Burkina Faso's military-run government on Thursday broke its silence over a massacre carried out by men in army uniform, issuing a statement condemning "barbaric acts" and urging a full investigation.
Armed men dressed in the uniform of the country's armed forces slaughtered inhabitants of the village of Karma in the north of the country on 20 April, killing at least 60 people, according to a local prosecutor.
Thursday's statement issued by Communications Minister Jean Emmanuel Ouedraogo expressed "particular concern over reports of killings, in circumstances that remain to be clarified".
It condemned "these unspeakable and barbaric acts" and urged investigators to "shed light on the affair, which is repellent to the individual and collective conscience of all men and women enamoured of peace, justice and freedom".
Survivors and Karma residents have issued a statement saying more than 100 people died, describing a massacre by uniformed men that lasted hours.
Ravina Shamdasani, spokeswoman for the UN's high commissioner for human rights, has said that according to reports "at least 150 civilians" may have been killed.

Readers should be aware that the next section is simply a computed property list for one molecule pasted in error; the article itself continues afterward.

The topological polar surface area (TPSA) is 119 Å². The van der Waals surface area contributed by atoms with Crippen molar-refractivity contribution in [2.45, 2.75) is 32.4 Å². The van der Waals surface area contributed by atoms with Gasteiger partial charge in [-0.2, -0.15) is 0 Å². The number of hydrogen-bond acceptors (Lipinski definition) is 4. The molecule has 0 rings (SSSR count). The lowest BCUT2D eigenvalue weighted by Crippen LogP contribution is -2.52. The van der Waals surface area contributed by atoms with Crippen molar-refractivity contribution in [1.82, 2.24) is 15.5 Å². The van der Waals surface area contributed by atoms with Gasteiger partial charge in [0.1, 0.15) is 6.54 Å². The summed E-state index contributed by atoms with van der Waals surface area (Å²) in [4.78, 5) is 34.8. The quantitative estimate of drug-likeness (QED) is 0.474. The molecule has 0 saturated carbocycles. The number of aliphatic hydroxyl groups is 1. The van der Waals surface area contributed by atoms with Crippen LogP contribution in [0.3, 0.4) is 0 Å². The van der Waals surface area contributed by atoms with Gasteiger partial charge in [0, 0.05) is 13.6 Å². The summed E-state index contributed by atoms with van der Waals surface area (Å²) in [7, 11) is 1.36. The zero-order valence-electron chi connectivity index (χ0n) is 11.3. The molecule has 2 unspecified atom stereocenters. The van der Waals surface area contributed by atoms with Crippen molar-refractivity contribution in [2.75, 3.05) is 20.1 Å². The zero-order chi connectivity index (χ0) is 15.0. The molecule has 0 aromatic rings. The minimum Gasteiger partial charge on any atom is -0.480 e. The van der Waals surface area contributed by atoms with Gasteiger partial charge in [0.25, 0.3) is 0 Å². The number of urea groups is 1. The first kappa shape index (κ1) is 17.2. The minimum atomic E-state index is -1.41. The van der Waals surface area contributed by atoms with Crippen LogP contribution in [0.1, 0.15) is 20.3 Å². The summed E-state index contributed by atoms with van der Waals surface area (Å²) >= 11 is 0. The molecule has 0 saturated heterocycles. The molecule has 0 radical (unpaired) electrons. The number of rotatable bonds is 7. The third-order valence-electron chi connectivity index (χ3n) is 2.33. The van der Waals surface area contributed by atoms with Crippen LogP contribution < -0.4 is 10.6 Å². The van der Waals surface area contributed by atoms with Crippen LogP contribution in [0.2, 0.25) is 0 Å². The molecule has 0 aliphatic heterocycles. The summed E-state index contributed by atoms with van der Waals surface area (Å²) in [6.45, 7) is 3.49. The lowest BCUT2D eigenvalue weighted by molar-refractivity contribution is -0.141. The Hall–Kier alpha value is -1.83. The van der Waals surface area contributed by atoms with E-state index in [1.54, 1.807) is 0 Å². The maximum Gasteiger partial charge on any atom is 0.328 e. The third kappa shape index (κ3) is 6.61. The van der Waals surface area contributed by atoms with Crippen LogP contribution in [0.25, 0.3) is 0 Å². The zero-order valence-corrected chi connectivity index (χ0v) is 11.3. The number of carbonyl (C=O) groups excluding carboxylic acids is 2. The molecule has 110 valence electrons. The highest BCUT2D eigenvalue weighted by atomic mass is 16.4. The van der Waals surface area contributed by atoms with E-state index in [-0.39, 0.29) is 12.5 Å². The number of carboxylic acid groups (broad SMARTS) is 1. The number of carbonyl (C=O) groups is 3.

General mobilisation against jihadist militia
The attack was officially disclosed on Sunday, three days after the events. The victims were buried on Thursday.
The massacre came on the heels of a jihadist attack that claimed the lives of 40 troops and militiamen and prompted the junta to declare a year-long "general mobilisation" to give the state "all necessary means" to counter the militants.
Burkina Faso's armed forces are struggling against Islamist militia affiliated to Al-Qaeda and the Islamic State group.
More than 10,000 civilians and members of the security forces have died, according to an NGO estimate, while at least two million people have fled their homes. At least a third of the country lies outside government control.
In the latest incident, the army said suspected jihadists killed 33 soldiers in an attack in the East region on Thursday.
The setbacks have sparked anger within the military, fuelling two coups last year that last September led to the ascent of the current junta leader, Captain Ibrahim Traoré.